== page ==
Being the largest State Park inside California, Anza Borrego has certain advantages. Lots of land to explore, abundant dirt roads, free camping and a very diverse terrain. Located in SoCal, this desert has lots to offer the outdoor enthusiasts, all year round.
Anza Borrego Desert
with hundreds of miles of dirt roads to explore
SUV / 2WD / AWD / 4WD / 4×4 / OHV
The Anza Borrego desert, in east San Diego County, is quite large and very easily accessible from Southern California. The park spans mid-elevation, mountain foothills (3000′ elevation) down to dry lake beds near sea level. Large, vast and varied terrain – and full of vegetation in certain spots. Borrego Desert Wildflower blooms attract thousands of visitors between March-May each Spring.
While the majority of the dirt roads inside the ANZA DESERT are passable with a regular passenger car (on most days), some specific areas and routes are indeed considered “too hairy” and may require a 4 wheel drive.
FLASH FOOD WARNING: Wet weather (anywhere nearby) can make a mild, soft, sandy wash into a wild, flowing river. On occasion desert washes are ‘washed out’ during big rain, often becoming mini rivers that can swallow your vehicle; Road and weather conditions can change suddenly in the California deserts. Wind can also play a huge factor in a selecting a decent camp site. Know the weather report in advance and always be on the watch for big clouds on mountains to the west.
Deep sand washes, steep sandy hillsides, boulder passes, rock yards to boulder hopping, soggy bottoms to straddling ruts, the deserts of SoCal are indeed fun and challenging. Enjoy your public lands responsibly and pick up some litter, stay on the trail and do not target shoot inside park boundaries.
To find these off-roading areas: OHV routes, camp areas and gear heads galore. Or try avoid them. Keep reading.
the well known spots
- Canon Sin Nombre
- Diablo Drop
- Ocotillo Wells SVRA
- Oriflamme Canyon
- Pinyon Squeeze
- San Felipe Wash
- Sheep Canyon, above Coyote
- Truckhaven Hills
Anza Borrego Desert State Park itself is NOT AN OFF ROAD PARK. If you want the free-for-all, open, OFF-ROAD areas, with sand dunes and terrain to explore, then the list above should help. Some places can be secluded and private for camping, and only one Jeep may pass by (for the whole weekend).
On the other end of the spectrum, most OHV camping areas are closer to paved routes and busy w/ motorized activity. On weekends, traffic, events and crowds are the norm. ATV, dirt bikes, buggies, quads, jeeps, families, RVs. Often, a big noisy scene.
Seeking to travel to distant places to avoid crowds? then this site can help point to the best destinations. Follow links, browse images, get a decent topo map – and discover private desert camping for free.
other awesome anza trails & canyons
most w/ 2WD access; high clearance vehicle is preferred (and as usual, 4WD may be needed in storm conditions). Not all 4×4 routes will be signed. Signs get washed away in desert areas, so don’t count on them. Have a good hard-copy, topo map handy – just in case.
- Coyote Canyon: Desert Gardens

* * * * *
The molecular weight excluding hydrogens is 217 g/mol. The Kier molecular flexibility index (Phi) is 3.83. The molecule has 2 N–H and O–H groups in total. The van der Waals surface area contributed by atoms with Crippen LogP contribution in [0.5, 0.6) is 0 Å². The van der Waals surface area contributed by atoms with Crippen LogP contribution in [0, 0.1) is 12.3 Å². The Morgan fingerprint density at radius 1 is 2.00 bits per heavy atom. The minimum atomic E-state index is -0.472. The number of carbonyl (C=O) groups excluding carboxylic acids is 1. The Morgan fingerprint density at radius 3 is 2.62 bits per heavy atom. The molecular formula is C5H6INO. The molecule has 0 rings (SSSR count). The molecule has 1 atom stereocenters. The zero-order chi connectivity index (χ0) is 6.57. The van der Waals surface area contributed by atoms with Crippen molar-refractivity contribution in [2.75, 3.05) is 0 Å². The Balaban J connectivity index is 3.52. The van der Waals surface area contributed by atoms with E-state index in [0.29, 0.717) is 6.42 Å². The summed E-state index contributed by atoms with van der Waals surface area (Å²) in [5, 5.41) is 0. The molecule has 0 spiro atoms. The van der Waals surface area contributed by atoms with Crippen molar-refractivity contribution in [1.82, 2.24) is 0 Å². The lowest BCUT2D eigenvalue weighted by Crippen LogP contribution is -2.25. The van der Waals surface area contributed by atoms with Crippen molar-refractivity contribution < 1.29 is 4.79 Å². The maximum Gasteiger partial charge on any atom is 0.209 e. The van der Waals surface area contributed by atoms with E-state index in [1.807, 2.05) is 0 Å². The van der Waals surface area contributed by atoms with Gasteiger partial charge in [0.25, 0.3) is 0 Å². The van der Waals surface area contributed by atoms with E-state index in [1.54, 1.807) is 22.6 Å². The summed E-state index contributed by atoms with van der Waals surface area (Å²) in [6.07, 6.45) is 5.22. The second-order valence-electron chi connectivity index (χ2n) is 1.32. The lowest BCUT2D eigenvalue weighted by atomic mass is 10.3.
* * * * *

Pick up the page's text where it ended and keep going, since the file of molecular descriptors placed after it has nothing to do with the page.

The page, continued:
- Culp Valley
- Grapevine Canyon
- Hills of the Moon
- Hollywood & Vine
- Mortero Wash
- Mason Valley Truck Trail
- Nolina Wash
- Old Kane Spring Road
- Split Mountain
Anza Borrego Desert Maps
The Tom Harrison Map of Anza Borrego Desert is actually called the San Diego Backcountry Recreation Map and is by far the best seller of the region.
Wilderness Press makes an excellent topographic map for the Borrego Desert, with all the details on terrain and info for camping, hiking & off roading.
MORE AREA MAPS
The infamous west coast backpacking route, the Pacific Crest Hiking Trail runs above the desert (a few thousand feet), on the ridges of Mount Laguna.
Cleveland National Forest borders the west side of Anza Borrego Desert, on the rugged steep slopes of the big mountains (7000′ elev). More Maps links are provided:
- Cleveland National Forest Map
- Pacific Crest Trail Map #1
- Yuha Desert BLM Map
- Santa Rosa Wilderness Map USDA
Wetlands in the desert? Not that rare, water does flow downhill. Some established well-traveled roads may have added gravel to the soggy marsh areas, but many water crossings are bare, and vulnerable to erosion. Try to avoid driving in and around water. DRIVE SLOW through water where route crossing is obvious. Wildlife need these water sources to survive, so don’t muck it up.
Palm canyons and large boulders are numerous in this desert, water sources scarce. Camping near palms can be limited to walking distance. Several palm oasis camps along San Diego County Road S-2, some RV accessible. Even the Hot Springs Park has some palms. Of course, Palm Canyon, the State Park Campground & Visitors Center in Borrego Springs has the regions most popular hikes.
back roads: weekends
Weekends are always busier than week days, in general, all over Cali. Keep that in mind when seeking seclusion. Camping in Anza Borrego desert is always best at least 2 miles off the pavement, well away from the traffic on the highway and for those masses seeking the easy camping.
OPEN-CAMPING: camping outside of developed campgrounds, also referred to as ‘primitive camping’ is quite common in Anza Borrego desert. Many Borrego Camping Areas are accessible with regular cars, close to main roads and usually have no bath rooms, or facilities. The further you drive from the pavement, the more likely you are to encounter obstacles like boulders, deep ruts, soft sand and uneven terrain.
other off-road areas in the vicinity
- Mecca, Box Canyon BLM
- Glamis Sand Dunes
- Imperial Sand Dunes, El Centro BLM
- Yuha Desert BLM, Interstate 8
- Fossil Shell Canyon Rd @ Ocotillo, BLM
- Corral Canyon OHV, I-8
- McCain Valley Road, I-8
- Toro Peak, Hwy 79
- Los Coyotes Indian Reservation